We Are Wales: Disparate Voices, Landscapes and Stories

| by Kathryn Tann

Join the British Council Literature Seminar online, the first in its 37-year history to focus on Wales.


From 4-6 March 2021 Welsh authors Niall Griffiths and Francesca Rhydderch – both winners of the
Wales Book of the Year, will co-chair our Literature Seminar. The seminar, which would have taken
place in Stuttgart, Germany, will now be available online with writers, academics, students,
publishers, translators and journalists from Wales and across Europe.

I caught up with Griffiths and Rhydderch and asked what their hopes were for this opportunity to
showcase talented writers from Wales.

‘It is a really prestigious event,’ says Rhydderch, ‘people really engage with the work. It is genuinely
seen as a place for creative and intellectual interchange. For literature from Wales to be part of that
– to be interpreted, questioned and responded to – is a really fantastic opportunity.’

For Griffiths, he’d like the event to move beyond showcasing to ‘foregrounding what’s happening in
this little nation.’ He’s keen to demonstrate a much broader view of the literary scene in Wales:
‘There are four invited authors to the seminar that we think show a variety of Welsh writing, and
through implication, the variety of the Welsh populace: Charlotte Williams OBE, Manon Steffan
Ross, Zoë Brigley and Richard Gwyn.’

I’d like to underline and highlight the history of Welsh writing and how it has often stood itself as against London-centric writing.

Griffiths and Rhydderch’s desire to foreground, and to bring as much of the current moment in
Wales to the seminar as possible, means they’re keen to put emerging Welsh writers on the
map too. ‘It became clear that there’s a disparity between what was happening ten or twenty years
ago and what’s going on now,’ Rhydderch tells me. ‘There’s this huge explosion of writing in
different forms from people from a variety of backgrounds and who speak lots of languages – not
just Welsh or English. It’s really exciting and needs to be seen and heard.’ 

To address this, the event – available for the first time in a fully digital format across the world, will
include short films from six other writers: Alex WhartonHanan IssaRichard Owain
Roberts, Joao MoraisIfan Morgan Jones and Eluned Gramich.

 ‘In Wales some of their names are fairly well-known,’ says Griffiths, ‘but they’ve only had a couple
of publications behind them.’ The films will feature the authors talking about themselves and their
work against a backdrop of their locations. This shows Wales not only in its changing literary variety,
but in its physical variety as well. Rhydderch hopes this will encourage audiences to ‘think about
where Wales is going in terms of diversity – and how you map that onto the different terrains of
Wales – the landscape of the literature.’ The online format has allowed not just alternatives, but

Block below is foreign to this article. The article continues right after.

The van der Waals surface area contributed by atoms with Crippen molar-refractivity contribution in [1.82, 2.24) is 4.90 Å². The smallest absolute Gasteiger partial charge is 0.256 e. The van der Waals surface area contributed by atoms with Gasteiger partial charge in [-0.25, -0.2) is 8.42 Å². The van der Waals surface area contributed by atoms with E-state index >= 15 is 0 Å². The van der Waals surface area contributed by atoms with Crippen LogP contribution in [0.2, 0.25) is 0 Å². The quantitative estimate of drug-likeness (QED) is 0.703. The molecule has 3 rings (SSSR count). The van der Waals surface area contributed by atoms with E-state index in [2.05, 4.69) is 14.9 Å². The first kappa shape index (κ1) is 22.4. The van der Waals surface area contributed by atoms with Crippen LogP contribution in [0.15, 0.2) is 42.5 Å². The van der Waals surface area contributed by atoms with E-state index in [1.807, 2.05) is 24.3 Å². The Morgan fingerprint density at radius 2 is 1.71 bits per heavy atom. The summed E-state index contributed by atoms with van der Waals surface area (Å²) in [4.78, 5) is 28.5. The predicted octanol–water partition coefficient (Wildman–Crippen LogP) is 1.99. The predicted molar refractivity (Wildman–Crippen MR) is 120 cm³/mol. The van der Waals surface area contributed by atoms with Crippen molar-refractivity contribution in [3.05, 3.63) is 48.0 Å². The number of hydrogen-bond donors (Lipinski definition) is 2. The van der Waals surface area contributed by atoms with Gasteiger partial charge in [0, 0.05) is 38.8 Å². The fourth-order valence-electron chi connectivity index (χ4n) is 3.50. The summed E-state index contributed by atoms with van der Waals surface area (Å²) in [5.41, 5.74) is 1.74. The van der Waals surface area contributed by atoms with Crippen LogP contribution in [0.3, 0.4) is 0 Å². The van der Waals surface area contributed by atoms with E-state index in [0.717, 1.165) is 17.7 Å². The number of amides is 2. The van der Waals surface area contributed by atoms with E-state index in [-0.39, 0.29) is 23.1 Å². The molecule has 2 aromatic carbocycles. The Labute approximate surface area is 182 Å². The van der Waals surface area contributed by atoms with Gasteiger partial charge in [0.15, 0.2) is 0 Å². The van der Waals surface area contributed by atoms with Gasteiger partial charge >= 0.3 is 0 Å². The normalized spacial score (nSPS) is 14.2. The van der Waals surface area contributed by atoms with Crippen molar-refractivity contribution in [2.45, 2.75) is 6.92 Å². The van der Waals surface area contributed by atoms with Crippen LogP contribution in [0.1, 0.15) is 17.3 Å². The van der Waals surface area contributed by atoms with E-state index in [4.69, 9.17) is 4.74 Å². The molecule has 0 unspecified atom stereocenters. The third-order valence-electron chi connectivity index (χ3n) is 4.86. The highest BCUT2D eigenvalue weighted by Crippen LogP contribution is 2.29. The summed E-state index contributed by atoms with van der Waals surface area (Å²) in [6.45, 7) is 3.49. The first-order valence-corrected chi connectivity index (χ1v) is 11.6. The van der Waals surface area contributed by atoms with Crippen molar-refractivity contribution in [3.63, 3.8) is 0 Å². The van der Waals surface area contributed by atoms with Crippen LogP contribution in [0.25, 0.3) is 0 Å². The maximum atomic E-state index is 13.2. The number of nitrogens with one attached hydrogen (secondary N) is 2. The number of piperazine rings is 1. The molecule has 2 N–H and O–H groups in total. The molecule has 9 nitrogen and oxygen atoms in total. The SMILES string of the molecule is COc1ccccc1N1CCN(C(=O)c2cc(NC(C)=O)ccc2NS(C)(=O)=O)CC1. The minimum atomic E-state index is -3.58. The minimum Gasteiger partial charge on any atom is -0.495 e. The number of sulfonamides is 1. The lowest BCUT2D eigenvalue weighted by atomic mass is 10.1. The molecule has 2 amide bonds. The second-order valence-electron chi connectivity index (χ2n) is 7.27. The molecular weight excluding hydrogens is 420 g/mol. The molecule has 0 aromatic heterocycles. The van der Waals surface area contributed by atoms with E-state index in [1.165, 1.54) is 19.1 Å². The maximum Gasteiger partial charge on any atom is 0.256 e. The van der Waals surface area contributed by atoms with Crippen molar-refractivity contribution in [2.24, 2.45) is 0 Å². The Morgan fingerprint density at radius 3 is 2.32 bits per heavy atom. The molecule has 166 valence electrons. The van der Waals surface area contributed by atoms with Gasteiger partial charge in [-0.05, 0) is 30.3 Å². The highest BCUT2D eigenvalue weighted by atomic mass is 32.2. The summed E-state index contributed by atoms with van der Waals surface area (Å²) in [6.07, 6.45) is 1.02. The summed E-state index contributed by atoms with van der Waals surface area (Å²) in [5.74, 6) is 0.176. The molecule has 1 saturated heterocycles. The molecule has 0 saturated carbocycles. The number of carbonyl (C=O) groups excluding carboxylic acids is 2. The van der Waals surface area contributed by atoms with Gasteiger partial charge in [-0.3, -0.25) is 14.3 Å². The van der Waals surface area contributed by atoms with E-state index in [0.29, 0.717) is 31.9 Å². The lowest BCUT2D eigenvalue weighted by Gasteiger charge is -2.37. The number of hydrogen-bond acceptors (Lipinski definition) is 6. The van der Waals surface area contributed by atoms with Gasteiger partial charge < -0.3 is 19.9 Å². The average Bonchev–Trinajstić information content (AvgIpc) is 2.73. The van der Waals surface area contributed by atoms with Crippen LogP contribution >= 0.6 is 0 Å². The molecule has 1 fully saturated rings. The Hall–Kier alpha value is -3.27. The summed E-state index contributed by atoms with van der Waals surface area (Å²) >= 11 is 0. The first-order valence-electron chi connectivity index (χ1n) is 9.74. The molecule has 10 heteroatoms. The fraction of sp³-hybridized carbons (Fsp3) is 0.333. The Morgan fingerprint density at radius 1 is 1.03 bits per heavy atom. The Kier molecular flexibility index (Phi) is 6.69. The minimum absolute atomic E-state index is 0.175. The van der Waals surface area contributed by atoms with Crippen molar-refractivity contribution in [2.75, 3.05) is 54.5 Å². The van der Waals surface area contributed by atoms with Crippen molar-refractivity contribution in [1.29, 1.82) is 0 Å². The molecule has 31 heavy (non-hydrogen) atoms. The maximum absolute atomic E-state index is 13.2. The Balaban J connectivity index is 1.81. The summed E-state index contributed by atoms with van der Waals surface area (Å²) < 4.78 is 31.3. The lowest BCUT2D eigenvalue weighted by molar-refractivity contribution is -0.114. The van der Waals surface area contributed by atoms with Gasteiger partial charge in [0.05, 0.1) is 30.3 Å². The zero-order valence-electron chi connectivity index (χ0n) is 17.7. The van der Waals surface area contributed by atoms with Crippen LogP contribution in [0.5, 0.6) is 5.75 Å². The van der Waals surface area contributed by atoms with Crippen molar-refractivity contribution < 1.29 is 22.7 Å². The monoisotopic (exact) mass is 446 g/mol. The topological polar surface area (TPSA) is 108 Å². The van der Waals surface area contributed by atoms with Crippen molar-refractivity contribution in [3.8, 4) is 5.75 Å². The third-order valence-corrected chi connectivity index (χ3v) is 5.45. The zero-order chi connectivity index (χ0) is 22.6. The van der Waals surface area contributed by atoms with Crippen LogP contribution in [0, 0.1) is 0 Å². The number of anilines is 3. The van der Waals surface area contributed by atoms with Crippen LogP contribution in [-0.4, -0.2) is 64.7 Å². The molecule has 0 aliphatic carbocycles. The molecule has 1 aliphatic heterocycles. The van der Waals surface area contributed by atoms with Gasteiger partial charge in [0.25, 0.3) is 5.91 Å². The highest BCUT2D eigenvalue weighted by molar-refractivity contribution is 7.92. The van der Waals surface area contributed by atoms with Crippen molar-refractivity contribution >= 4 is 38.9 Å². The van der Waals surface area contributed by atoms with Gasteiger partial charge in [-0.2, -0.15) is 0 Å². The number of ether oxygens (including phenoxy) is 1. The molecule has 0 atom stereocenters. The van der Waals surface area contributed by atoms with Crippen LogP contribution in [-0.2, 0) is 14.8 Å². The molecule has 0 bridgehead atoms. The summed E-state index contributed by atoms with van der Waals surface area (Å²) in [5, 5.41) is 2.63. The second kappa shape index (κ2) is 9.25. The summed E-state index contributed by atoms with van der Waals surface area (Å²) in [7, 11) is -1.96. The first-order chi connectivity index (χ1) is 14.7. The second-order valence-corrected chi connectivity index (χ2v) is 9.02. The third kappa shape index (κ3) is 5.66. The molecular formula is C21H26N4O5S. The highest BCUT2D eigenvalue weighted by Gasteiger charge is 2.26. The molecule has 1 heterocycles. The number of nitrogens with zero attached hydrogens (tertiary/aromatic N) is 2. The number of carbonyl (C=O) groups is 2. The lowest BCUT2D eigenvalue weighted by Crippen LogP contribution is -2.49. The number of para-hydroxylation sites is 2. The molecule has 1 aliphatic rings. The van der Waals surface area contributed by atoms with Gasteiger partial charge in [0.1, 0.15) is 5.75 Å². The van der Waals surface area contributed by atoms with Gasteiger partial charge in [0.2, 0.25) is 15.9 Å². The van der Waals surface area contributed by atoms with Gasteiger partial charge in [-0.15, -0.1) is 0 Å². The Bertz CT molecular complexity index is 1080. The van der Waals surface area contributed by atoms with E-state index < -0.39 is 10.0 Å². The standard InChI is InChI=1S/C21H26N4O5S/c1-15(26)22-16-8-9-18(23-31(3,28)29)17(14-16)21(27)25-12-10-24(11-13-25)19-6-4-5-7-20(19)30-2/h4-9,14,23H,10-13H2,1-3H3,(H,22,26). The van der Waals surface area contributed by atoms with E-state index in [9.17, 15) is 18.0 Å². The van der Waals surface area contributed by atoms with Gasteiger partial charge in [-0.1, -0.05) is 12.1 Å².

add-ons such as these films, the inclusion of a larger cohort of writers – and hopefully larger
audiences too.

Welsh literature is being caught at a very interesting moment.

The seminar is a chance to introduce a broad catalogue of Welsh writers to international audiences,
with a hope that untranslated work will be a fit for publishers.  

‘I’d like to ask the audience what their impression is of Wales,’ Griffiths tells me. ‘Is it like English or
Scottish writing? Can it all be lumped under British writing? Because as we know, Britain is not only
four countries, it is several languages and many, many different experiences. I’d like to underline and
highlight the history of Welsh writing and how it has often stood itself as against London-centric
writing.’ 

I asked both authors if they believe that opportunities such as this Seminar could bring about
positive developments for Wales’ cultural standing: 

‘Monolithic ideologies in Britain are breaking down,’ says Griffith, ‘and I think smaller ones are
sprouting up in their place. There’s some weeding going on, and other life forms are now being given
some sunlight. The more we can have events like this, the more I think that process will be
accelerated.’

Monolithic ideologies in Britain are breaking down and smaller ones are sprouting up in their place.

Rhydderch responds with a strong feeling of optimism: ‘I hope that what’s happening now is that
Welsh literature is being caught at a very interesting moment and just happens to be caught up by
the really prestigious event, and that the two things will come together and create a really
memorable couple of days. At their best, these events create conversations that go on for a long
time after the initial event, and actually do contribute to the expansion and growing and the
necessary complication of Welsh literature.’

The seminar will take place online via Zoom. The introductory event will start on Thursday 4 March at 17:30 GMT /18.30 CET and the closing event will take place on Saturday 6 March at 18:15 GMT / 19.15 CET. The seminar will consist of two public readings, presentations by four further literary voices from Wales, two panel discussions and four author-led workshops. Register online

 

Kathryn Tann is Reading Engagement Editor at Parthian Books, as well as writer and podcast-
creator.

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